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Thinking about the resurrection

Followers of Jesus believe in more than life after death!  There are plenty of people, religious and otherwise, believe in that.  No, what Christians believe in is distinctive.  They believe in the resurrection of the body.  Resurrection is not reincarnation where we’re given a different body than the one we had.  Neither is it a leaving behind of the body to enter some spiritualized state of existence.  Resurrection is about the body that died being brought back to life.

Jesus is the ultimate definer of the resurrection (1 John 3:2; 1 Corinthians 15:20).  If He was given a different body or rose to a spiritualized existence, then the His tomb wouldn’t have been empty because there would be no need for it to be.  But it was!  However then we understand the resurrection, we must understand it as the bringing to life of the body that died.
Resurrection is about the (ultimate) redemption of the body (Romans 8:23ff).  The body that was placed under the sentence of death due to sin (Genesis 3:19), will have that curse lifted through Jesus.  Why is this so important?  Because we are more than spirit, we are also body.  We are body and spirit.  This is the way God made us (before there was any such thing as sin).  It may sound “spiritual” to some to say things like, “what you see is not the real me,” or “what’s inside will live forever,” and by doing so marginalize the body, but it is without biblical merit.  Redemption isn’t just about being forgiven of our sins (and who would wish to minimize that?); it is also about the restoration of our body. 

A second truth worth noting is that resurrected life is a different kind of life than life before resurrection.  Romans 6:9 is helpful here.  For we know that since Christ was raised from the dead, he cannot die again; death no longer has mastery over him.  While on earth, Jesus body was subject to death and indeed experienced death but His resurrected body cannot die.  He told John, “I am the Living One; I was dead, and behold I am alive for ever and ever! And I hold the keys of death and Hades,” (Revelation 1:18).  He has the keys --- death no longer has mastery over Him!  But there is more ---- He lived under law, He lived as a Jewish man, He lived with a view toward offering Himself as a sacrifice for our sins, etc.  None of those things is true of His resurrected life.  It is the same body but a different kind of life.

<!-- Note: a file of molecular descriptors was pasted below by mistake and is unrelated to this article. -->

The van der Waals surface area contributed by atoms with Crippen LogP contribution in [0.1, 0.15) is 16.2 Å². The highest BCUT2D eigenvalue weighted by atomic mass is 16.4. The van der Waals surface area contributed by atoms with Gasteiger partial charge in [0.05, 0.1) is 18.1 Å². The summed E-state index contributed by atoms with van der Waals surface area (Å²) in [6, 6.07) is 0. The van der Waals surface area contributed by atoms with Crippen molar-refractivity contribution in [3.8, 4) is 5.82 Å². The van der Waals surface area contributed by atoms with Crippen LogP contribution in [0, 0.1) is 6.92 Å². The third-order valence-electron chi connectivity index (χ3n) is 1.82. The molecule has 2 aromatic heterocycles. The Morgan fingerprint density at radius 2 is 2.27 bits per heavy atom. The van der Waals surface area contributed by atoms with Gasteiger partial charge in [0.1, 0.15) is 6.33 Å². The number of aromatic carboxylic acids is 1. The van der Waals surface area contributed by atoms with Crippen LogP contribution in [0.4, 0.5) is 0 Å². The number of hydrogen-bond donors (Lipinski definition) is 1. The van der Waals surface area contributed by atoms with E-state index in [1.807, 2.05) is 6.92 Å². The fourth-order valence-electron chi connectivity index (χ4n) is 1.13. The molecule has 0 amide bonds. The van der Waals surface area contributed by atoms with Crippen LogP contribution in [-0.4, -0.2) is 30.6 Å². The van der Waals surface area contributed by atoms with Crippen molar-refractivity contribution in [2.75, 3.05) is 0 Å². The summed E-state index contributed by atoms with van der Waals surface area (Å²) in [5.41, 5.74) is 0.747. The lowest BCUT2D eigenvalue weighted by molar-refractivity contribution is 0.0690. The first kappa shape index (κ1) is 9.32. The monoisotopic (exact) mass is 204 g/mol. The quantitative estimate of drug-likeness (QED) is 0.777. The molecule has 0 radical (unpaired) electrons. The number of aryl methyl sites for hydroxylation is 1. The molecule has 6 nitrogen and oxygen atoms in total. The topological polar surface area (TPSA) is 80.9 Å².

This is important because it is the whole point behind Paul’s argument in Romans 6 that Christians cannot live the same kind of life after their resurrection at baptism, as they lived before.  Before baptism, we were subject to death.  The Scripture speaks of the unrighteous being raised, but it is a resurrection to condemnation involving destruction of the body and soul (John 5:29; Matthew 10:28).  Previous to coming into union with Christ at baptism, death was our destiny!  But the resurrected Christ who is making all things new, causes us to pass out of death into life (John 5:24).  We will still die physically, but that is no longer our final destiny --- our destiny is life!  But there’s more.  Before our baptism we live under law, but now we live under grace (Romans 6:14).  Before we were in the flesh, now we live by the Spirit (Romans 8:9ff).

None of this should be understood to mean that our resurrection at baptism somehow precludes or replaces the fullness we will experience when our bodies are raised “to live.”  Rather, the Scriptures encourage us to think of what happens to us at baptism as something like a deposit on our future bodily resurrection.  At baptism, not only were we raised with Christ, but we received the Spirit --- the same Spirit that raised Jesus from the dead (Romans 8:11).  This Spirit guarantees what is to come (Ephesians 1:13-14; 2 Corinthians 1:21-22,5:1-5).   

 The resurrection is a deep, rich subject that is about so much more than simply our bodies being raised in a far off future.  It has to do with us a new kind of life of life when we come to Him.  It has to do with God continuing through the church (the body of Christ), the work He began in raising Christ from the dead.  It has to do with the risen Christ making all things new (Revelation 21:5).  May God help us to see this and live out these realities for Him!
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